There has been a resurgence of studies on xylan particles describing various properties and exploring new applications. The aim of this study was to analyze xylan hydrate crystals in the wet state and after air-drying using state-of-art imaging techniques in order to assess the impact of water on both crystallinity and particle morphology. Xylan from esparto grass (Stipa tenacissima) was crystallized and formed convex platelets, termed ‘nanotiles’. Fully hydrated xylan crystals were examined in a layer of vitreous ice by cryogenic electron microscopy. Selected area electron diffraction of the xylan hydrate crystals revealed an oriented crystalline core, unlike the dried crystals that showed no orientation. The surface topographies and thickness of wet and air-dried xylan nanotiles were observed using atomic force microscopy imaging in both liquid and in air. X-ray diffraction was used to assess the crystallinity of xylan nanotiles after drying to varying levels. Air-dried crystals gave diffraction maxima corresponding to xylan hydrate, while wet crystals gave diffraction maxima corresponding to xylan dihydrate. This study offers new insight into xylan hydrate particles, focusing on the role of water on their crystallinity, ultrastructure, and orientation of the crystalline layers.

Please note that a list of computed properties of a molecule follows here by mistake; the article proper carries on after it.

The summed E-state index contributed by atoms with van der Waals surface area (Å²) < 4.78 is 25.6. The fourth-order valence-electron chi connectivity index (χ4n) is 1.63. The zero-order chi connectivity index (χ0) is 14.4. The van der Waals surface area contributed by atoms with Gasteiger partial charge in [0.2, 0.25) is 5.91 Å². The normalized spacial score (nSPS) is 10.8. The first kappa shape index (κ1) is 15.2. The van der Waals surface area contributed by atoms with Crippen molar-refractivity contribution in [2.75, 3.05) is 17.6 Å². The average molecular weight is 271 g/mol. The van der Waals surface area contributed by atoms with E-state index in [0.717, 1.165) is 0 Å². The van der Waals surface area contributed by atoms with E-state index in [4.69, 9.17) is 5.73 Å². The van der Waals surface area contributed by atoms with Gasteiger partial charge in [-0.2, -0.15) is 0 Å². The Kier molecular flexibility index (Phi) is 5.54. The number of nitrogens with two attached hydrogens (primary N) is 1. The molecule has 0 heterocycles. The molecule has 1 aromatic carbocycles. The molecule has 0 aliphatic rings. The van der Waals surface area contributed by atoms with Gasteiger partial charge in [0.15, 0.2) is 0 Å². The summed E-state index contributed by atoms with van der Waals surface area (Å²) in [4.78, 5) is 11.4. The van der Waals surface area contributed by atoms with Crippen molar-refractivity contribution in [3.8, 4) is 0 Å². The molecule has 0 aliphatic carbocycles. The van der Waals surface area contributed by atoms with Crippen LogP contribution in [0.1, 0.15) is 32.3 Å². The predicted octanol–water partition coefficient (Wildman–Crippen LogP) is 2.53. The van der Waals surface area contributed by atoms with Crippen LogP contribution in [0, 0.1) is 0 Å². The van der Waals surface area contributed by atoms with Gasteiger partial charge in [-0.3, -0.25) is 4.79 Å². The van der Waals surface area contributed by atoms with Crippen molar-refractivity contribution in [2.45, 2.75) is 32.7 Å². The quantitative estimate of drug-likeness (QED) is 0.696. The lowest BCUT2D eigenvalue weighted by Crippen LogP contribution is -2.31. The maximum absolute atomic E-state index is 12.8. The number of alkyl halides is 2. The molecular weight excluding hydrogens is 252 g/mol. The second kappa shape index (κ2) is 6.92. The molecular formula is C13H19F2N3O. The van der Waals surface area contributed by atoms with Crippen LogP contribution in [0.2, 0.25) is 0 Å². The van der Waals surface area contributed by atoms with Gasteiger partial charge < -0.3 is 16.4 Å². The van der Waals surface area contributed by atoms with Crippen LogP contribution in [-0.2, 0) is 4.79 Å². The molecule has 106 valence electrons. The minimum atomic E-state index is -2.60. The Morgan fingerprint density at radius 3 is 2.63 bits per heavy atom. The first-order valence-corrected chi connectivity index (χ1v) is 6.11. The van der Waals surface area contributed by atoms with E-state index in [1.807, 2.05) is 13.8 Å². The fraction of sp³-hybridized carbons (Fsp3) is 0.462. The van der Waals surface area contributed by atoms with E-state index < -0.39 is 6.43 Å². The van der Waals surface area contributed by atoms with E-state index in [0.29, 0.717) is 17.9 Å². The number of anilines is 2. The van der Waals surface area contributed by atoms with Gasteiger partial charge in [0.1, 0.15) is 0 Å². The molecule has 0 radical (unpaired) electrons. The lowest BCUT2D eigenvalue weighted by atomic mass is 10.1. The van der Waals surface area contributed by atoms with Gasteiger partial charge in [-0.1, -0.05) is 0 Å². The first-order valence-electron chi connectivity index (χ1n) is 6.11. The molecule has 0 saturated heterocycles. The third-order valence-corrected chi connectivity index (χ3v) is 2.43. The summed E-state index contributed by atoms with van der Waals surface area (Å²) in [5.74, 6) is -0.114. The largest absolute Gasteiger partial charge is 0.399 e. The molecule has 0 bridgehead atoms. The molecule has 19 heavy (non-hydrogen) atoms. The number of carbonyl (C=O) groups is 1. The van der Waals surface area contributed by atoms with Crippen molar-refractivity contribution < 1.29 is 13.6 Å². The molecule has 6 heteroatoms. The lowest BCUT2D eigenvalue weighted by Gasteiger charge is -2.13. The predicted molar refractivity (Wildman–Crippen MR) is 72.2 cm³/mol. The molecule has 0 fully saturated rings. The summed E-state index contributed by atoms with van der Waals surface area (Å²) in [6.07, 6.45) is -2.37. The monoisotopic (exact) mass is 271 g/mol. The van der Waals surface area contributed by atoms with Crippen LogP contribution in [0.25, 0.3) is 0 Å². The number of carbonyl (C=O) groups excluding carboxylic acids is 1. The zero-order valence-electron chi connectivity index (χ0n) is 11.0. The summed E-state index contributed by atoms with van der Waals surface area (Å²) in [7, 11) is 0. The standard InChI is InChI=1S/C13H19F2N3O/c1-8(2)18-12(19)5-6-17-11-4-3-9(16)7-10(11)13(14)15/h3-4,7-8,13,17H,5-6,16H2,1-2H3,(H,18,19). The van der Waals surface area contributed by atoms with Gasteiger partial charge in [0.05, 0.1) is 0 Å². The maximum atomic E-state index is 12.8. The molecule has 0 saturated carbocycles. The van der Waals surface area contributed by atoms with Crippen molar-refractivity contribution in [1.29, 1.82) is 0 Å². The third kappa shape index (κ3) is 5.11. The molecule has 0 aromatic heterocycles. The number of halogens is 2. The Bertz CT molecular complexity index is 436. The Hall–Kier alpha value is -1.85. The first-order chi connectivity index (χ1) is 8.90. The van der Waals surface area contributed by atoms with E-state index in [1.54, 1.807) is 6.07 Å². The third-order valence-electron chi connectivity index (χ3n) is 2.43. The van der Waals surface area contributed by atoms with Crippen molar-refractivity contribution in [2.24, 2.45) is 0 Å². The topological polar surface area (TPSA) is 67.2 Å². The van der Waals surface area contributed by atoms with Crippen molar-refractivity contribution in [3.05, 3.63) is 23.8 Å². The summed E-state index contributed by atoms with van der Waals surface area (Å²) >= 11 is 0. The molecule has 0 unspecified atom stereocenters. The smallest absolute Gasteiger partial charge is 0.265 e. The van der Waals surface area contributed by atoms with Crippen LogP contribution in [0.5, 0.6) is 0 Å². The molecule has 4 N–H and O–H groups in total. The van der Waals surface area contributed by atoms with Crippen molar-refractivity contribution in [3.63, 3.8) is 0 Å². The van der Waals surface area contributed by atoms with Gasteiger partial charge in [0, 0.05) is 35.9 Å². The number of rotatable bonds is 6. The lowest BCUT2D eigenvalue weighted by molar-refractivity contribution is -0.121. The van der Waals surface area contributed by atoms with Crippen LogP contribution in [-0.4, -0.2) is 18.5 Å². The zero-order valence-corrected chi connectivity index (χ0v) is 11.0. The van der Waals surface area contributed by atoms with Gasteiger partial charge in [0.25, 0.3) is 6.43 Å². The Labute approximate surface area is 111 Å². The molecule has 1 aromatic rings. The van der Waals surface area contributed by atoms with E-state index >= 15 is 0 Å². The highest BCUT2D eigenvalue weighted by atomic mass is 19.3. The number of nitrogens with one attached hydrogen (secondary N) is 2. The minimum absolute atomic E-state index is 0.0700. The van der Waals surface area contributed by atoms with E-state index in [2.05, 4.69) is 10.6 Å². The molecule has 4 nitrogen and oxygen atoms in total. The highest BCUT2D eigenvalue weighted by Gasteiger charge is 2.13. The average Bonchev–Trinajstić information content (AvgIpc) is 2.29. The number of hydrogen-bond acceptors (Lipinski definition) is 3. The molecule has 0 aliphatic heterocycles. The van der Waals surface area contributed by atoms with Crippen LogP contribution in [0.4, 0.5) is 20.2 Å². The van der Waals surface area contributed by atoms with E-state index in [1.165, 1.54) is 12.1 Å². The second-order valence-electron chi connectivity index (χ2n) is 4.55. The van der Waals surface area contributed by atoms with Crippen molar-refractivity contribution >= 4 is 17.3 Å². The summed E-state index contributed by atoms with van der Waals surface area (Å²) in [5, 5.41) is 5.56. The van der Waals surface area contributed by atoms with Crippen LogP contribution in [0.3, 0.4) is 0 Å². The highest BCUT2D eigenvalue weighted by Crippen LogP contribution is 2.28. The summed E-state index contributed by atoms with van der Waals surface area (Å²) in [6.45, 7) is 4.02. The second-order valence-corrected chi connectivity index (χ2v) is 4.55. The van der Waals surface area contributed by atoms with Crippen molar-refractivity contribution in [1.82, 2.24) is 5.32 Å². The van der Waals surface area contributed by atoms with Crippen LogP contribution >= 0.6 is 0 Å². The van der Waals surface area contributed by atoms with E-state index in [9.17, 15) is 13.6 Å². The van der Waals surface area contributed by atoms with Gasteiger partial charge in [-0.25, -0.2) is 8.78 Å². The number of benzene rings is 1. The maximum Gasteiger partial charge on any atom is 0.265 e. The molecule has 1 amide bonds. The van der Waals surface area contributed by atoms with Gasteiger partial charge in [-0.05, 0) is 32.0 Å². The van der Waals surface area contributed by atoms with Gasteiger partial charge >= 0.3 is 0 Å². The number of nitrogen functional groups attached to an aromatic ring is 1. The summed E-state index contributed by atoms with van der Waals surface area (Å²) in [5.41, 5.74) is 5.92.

- Polymer crystal
- Xylan hydrates